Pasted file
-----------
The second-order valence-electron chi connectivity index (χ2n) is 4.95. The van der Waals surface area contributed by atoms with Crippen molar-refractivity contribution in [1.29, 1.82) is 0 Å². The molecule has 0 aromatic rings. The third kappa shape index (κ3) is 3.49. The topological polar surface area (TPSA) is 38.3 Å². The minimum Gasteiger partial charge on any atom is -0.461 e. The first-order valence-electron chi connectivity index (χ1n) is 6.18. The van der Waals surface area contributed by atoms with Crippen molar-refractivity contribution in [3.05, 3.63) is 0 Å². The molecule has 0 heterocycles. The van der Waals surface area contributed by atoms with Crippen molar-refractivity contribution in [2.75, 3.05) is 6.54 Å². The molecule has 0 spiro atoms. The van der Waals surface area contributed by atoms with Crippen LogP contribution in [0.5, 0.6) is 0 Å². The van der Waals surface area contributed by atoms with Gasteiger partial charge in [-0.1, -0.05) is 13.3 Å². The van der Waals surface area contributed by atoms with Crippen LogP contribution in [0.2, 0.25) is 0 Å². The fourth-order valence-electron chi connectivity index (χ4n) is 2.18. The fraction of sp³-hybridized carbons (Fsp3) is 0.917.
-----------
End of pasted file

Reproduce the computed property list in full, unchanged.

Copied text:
The second-order valence-electron chi connectivity index (χ2n) is 4.95. The van der Waals surface area contributed by atoms with Crippen molar-refractivity contribution in [1.29, 1.82) is 0 Å². The molecule has 0 aromatic rings. The third kappa shape index (κ3) is 3.49. The topological polar surface area (TPSA) is 38.3 Å². The minimum Gasteiger partial charge on any atom is -0.461 e. The first-order valence-electron chi connectivity index (χ1n) is 6.18. The van der Waals surface area contributed by atoms with Crippen molar-refractivity contribution in [3.05, 3.63) is 0 Å². The molecule has 0 heterocycles. The van der Waals surface area contributed by atoms with Crippen molar-refractivity contribution in [2.75, 3.05) is 6.54 Å². The molecule has 0 spiro atoms. The van der Waals surface area contributed by atoms with Crippen LogP contribution in [0.5, 0.6) is 0 Å². The van der Waals surface area contributed by atoms with Gasteiger partial charge in [-0.1, -0.05) is 13.3 Å². The van der Waals surface area contributed by atoms with Crippen LogP contribution in [0.2, 0.25) is 0 Å². The fourth-order valence-electron chi connectivity index (χ4n) is 2.18. The fraction of sp³-hybridized carbons (Fsp3) is 0.917.